Franz Merkl’s career was inextricably linked to the pre-March administrative system, in which Franz, the son of a Viennese tailor, achieved an extraordinary social rise. He was undoubtedly aware of the importance of a proper education in terms of social status, which was also reflected in the upbringing of his children. As many as four of his sons achieved important positions as senior civil servants, serving as District Administrators or District Captains. His fifth son advanced even further in his career, becoming the Land President of Silesia.

Like his father, the firstborn son Bernard (1797–1857), born on 29 June 1797 in Kout in Šumava, embarked on a successful career path by starting his career as a civil servant. At the age of 21, he started to work as a Trainee Official in the regional office in Mladá Boleslav and after 11 years he obtained the position of Supernumerary Regional Commissioner. Attaining this position provided him with sufficient means to look for a bride. On 16 August 1830 he married Agnes Römisch (1804–1855), daughter of the owner of the Malá Skála estate. Their marriage produced three children – the elder daughter and son unfortunately died in infancy, but the youngest, Jan Merkl (1847–1922), became chief engineer at the Vítkovice ironworks. In the following years Bernard rose up on the career ladder and achieved his first career peak in 1846 as a Regional Commissioner of Ist class. Unlike his father, who worked in various places, this phase of Bernard’s career was firmly tied to Mladá Boleslav. And it might well have remained so if it had not been for the revolution of 1848 and the associated changes in various spheres of life of the Austrian Monarchy. One of these changes consisted in the transformation of the political administration. In 1849, Bernard became a District Captain in Chotěboř, where after six years he reached the post of District Administrator. He died in office in 1857.   

The second-born son of Franz Merkl and his wife Theresie was also named Franz (1799–1878). He was born in his father’s following place of work – the town of Slaný.  We do not have much information about his life. He joined the army, where he attained the rank of captain, and died unmarried in Prague at the age of 79.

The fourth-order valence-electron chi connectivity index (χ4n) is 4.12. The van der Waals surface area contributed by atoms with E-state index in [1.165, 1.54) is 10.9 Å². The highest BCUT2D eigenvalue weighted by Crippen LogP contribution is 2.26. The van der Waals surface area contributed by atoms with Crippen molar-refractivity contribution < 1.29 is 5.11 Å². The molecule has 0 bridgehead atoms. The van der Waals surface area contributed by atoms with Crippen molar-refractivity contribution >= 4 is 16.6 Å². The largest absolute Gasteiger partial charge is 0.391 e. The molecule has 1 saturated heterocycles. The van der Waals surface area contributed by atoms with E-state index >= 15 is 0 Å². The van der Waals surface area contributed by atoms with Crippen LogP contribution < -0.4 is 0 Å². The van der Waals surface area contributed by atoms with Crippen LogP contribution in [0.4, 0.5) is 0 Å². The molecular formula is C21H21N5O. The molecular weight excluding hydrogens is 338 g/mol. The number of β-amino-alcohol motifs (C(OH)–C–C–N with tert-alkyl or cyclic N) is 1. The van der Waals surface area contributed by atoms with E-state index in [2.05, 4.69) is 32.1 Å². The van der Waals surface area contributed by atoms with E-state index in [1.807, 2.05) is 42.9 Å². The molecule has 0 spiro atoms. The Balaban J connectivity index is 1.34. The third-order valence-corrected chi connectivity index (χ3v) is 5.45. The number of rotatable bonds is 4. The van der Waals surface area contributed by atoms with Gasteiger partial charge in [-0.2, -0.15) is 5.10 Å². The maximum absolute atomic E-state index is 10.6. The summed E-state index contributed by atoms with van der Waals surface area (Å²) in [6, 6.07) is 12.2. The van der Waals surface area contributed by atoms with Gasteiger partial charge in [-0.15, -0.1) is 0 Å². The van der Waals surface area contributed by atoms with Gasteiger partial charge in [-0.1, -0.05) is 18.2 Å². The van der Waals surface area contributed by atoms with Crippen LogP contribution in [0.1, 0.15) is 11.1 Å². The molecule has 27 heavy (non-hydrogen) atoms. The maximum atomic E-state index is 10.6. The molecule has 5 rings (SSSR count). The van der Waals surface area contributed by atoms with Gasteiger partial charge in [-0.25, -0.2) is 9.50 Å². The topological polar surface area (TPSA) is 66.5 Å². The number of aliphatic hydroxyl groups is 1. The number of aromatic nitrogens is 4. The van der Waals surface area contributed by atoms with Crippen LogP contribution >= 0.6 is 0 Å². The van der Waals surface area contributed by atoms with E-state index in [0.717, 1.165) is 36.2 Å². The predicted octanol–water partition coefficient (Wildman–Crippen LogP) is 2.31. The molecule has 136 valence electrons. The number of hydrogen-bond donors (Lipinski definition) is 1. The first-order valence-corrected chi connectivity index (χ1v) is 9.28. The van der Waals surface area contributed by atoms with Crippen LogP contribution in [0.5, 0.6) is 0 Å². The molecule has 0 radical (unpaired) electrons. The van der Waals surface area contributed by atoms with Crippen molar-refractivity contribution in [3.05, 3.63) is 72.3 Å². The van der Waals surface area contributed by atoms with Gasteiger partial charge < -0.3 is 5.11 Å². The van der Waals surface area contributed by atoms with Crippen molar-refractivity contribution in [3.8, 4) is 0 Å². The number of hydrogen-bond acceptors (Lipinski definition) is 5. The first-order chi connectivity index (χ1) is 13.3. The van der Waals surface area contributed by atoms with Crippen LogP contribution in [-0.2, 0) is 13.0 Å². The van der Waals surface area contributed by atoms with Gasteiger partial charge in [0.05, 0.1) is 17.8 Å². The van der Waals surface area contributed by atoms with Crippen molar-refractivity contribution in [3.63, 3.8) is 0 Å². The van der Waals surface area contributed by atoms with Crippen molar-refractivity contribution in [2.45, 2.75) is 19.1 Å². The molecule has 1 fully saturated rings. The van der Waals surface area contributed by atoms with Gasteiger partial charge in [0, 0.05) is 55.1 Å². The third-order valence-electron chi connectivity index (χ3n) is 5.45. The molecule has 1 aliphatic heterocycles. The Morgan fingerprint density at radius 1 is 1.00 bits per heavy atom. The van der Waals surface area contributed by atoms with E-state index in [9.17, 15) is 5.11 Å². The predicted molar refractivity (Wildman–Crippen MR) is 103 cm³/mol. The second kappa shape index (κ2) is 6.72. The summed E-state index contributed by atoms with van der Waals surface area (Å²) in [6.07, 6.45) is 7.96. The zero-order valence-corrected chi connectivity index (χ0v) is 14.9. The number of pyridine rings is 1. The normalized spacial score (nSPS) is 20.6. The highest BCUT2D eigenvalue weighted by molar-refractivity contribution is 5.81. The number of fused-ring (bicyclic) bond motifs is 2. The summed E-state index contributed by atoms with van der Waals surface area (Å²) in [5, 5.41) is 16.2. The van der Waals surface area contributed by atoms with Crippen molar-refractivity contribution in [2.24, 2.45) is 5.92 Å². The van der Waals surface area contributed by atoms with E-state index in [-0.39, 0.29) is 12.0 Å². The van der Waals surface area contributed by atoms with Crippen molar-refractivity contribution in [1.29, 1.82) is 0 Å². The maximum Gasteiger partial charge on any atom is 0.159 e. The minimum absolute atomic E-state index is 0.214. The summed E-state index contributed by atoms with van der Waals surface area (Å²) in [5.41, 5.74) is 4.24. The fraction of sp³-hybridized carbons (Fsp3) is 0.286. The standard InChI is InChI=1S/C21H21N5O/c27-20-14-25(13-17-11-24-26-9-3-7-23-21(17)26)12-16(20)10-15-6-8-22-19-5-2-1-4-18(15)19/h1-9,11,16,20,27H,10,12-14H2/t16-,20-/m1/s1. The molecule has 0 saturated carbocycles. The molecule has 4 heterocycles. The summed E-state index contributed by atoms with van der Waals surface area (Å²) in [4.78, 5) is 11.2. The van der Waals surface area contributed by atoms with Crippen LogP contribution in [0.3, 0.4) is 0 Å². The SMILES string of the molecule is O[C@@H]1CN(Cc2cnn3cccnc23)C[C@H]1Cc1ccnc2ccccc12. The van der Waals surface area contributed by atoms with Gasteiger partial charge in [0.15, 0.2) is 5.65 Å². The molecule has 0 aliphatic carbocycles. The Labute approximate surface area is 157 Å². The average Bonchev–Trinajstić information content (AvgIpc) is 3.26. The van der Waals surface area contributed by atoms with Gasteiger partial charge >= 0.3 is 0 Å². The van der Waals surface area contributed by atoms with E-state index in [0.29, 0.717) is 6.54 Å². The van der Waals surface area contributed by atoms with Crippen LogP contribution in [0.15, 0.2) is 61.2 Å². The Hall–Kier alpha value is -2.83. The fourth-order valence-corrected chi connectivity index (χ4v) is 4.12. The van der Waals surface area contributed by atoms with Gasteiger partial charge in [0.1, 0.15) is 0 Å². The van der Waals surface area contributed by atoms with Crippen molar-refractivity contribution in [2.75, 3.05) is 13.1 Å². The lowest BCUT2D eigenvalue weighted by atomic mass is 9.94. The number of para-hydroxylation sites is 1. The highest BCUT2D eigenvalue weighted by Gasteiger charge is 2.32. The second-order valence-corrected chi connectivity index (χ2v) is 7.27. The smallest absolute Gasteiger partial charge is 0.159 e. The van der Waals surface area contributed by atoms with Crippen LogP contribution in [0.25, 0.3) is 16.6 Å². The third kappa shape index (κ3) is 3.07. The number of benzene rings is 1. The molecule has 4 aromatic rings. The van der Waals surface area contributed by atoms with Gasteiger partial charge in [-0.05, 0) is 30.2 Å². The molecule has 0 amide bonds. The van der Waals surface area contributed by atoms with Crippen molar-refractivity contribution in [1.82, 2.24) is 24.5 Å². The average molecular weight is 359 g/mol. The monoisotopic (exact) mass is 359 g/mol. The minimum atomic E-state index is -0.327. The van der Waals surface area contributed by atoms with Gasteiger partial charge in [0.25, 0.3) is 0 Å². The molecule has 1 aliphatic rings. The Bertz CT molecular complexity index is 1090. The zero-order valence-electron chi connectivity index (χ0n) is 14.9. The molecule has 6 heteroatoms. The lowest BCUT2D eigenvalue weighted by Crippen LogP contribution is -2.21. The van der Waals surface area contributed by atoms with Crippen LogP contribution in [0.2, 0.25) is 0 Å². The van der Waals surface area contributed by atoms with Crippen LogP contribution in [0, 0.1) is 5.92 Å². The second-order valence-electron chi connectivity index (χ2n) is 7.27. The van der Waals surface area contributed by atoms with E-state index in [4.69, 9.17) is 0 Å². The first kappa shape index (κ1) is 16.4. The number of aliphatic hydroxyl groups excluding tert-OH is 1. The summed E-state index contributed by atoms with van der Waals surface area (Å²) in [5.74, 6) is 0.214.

Their third son, Karel (1800–1870) was again born in Kout in Šumava. Like his brother Franz, he embarked on a career as a soldier and became a colonel in the Austrian army.  Karel also did not marry and died in Prague in 1870.

After the birth of their first three children, the Merkl family moved again to Slaný, where on 11 December 1801 the twins Edmund and Heinrich were born. Not only did the boys survive their birth, which in itself was a small miracle, but in adulthood they both became senior civil servants like their father. Heinrich Merkl (1801–1874), after studying law at the University of Vienna and Prague, obtained a post as a Trainee Official in the town of Jičín. Like his father, he held several different offices, but twenty years later it was again in Jičín that he became a Regional Commissioner. He reached the peak of his career in 1855 as district chief in Hradec Králové. Unlike his father, however, he did not marry and died before his sixty-first birthday in Prague.

Unlike Heinrich, his brother Edmund (1801–1862) married no less than four times. At the age of 22 he joined the regional office in České Budějovice as a Trainee Official. He did not even wait to be promoted before getting married for the first time – in 1831 he married Antonie Stulíková (1806–1835), the daughter of an innkeeper. However, four years later, Edmund became widowed. More than six years after he got married a second time, in 1842, to Vilemína Křepinská (1823–1945), the daughter of a postmaster. But even his second marriage did not last very long, as Vilemína died after three years. This time Edmund did not mourn for too long and the very next year he married for the third time, Amalie Pazourková (1826–1851), the daughter of a “Justiziar” from Plzeň, i.e. an official with legal education. The third marriage lasted for five years, until Amalie’s death in 1851. Eight years later, Edmund entered into his last marriage. The bride, Matilda Křepinská (1828–1868) was not only 26 years younger than her groom, she was also the younger sister of Edmund’s second wife, Vilemína. It is also not without interest that another of the sisters, Klementina Křepinská (*1831), married Alois Josef Mascha (1816–1888), who also served first as a district chief and in the 1870s held the post of District Captain in Chrudim. Merkel’s fourth marriage lasted the longest – ten years. However, neither Matilda survived her husband, dying six years before him, so Edmund died a four-time widower.